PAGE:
[Zoned Storage] involves the ability to store and retrieve information using shingled magnetic recording (SMR) in hard disk drives (HDDs) to increase the storage density and its companion technology called Zoned Name Spaces in solid state drives (SSDs).via https://www.westerndigital.com/company/innovations/zoned-storage
Why does the industry need this? According to Swapna Yasarapu, Sr. Director of Product Marketing for Western Digital’s Data Center Business Unit, we’re moving into an era where large portions of unstructured data are being created. All of this data can’t be stored via traditional methods. Additionally, unstructured streams come from IoT edge devices, video, smart video, telemetry, and various other end devices. Many of these streams must be written sequentially to unlock the information the data contains.
Finally, this is an open source initiative that will help write this data in a more practical way for these types of data streams to HDDs and SSDs.
Watch the entire presentation here:
Acronyms as an innovation indicator
One way I can tell when there is innovation is when I come across acronyms I don’t know. After 3 years focusing on virtualization hardware, I found myself having a hard time keeping up with the acronyms thrown at us during the presentations.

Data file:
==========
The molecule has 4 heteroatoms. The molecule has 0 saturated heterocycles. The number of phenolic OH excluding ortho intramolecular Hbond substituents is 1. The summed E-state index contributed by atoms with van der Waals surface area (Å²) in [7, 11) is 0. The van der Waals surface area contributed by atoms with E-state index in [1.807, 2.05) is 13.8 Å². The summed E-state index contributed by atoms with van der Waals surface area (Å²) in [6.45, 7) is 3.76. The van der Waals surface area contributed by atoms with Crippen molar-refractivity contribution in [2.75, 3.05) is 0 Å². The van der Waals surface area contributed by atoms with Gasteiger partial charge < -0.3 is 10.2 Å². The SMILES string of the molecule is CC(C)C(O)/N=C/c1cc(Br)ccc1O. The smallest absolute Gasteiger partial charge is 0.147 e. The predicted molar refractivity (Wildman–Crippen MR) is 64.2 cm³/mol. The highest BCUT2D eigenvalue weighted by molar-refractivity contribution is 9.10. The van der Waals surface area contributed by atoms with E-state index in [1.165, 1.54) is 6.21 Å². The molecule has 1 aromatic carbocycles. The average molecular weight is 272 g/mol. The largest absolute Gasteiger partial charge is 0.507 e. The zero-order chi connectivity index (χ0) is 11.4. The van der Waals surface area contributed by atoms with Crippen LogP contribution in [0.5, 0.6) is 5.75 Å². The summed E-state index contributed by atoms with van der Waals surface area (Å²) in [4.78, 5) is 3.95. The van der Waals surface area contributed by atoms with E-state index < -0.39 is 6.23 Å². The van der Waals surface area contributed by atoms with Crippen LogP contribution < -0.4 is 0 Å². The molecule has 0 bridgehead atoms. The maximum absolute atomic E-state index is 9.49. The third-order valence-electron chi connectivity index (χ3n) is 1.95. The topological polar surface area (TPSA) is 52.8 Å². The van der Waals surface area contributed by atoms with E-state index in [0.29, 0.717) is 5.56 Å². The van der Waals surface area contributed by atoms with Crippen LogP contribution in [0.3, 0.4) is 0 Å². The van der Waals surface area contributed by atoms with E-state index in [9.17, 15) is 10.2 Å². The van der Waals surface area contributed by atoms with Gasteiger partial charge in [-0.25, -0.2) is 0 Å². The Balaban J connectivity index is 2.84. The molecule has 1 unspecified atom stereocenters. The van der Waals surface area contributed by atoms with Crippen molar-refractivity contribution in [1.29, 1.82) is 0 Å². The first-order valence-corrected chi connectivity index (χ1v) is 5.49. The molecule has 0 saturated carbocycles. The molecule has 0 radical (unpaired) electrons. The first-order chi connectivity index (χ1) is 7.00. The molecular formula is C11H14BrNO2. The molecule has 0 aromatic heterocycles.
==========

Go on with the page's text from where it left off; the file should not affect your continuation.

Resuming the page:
The good news is that some of these technologies are brand new. So much for storage being old school! Plus, can you imagine what apps are waiting to be written on these new architectures that have yet to be built?
Here are the acronyms I didn’t know. How many can you define?
- TMR: tunneling magnetoresistance
- TPI: Track Per Inch (disk density)
- PZT: Piezoelectric actuator (see this earlier Storage Field Day post)
- VCM: Voice Coil Motor (see this video )
- SMR: Shingled Magnetic Recording
- SSA: Solid State Array
- ZBC: SCSI Zoned Block Commands
- ZAC: Zoned ATA Commands
- ZNS: Zoned Named Storage
Is Storage Still Relevant? Final thoughts
I think you know my answer on the questions is storage still relevant: of course! We are just beginning to create the standards that will issue in the real digital transformation, so there is plenty of time to catch up.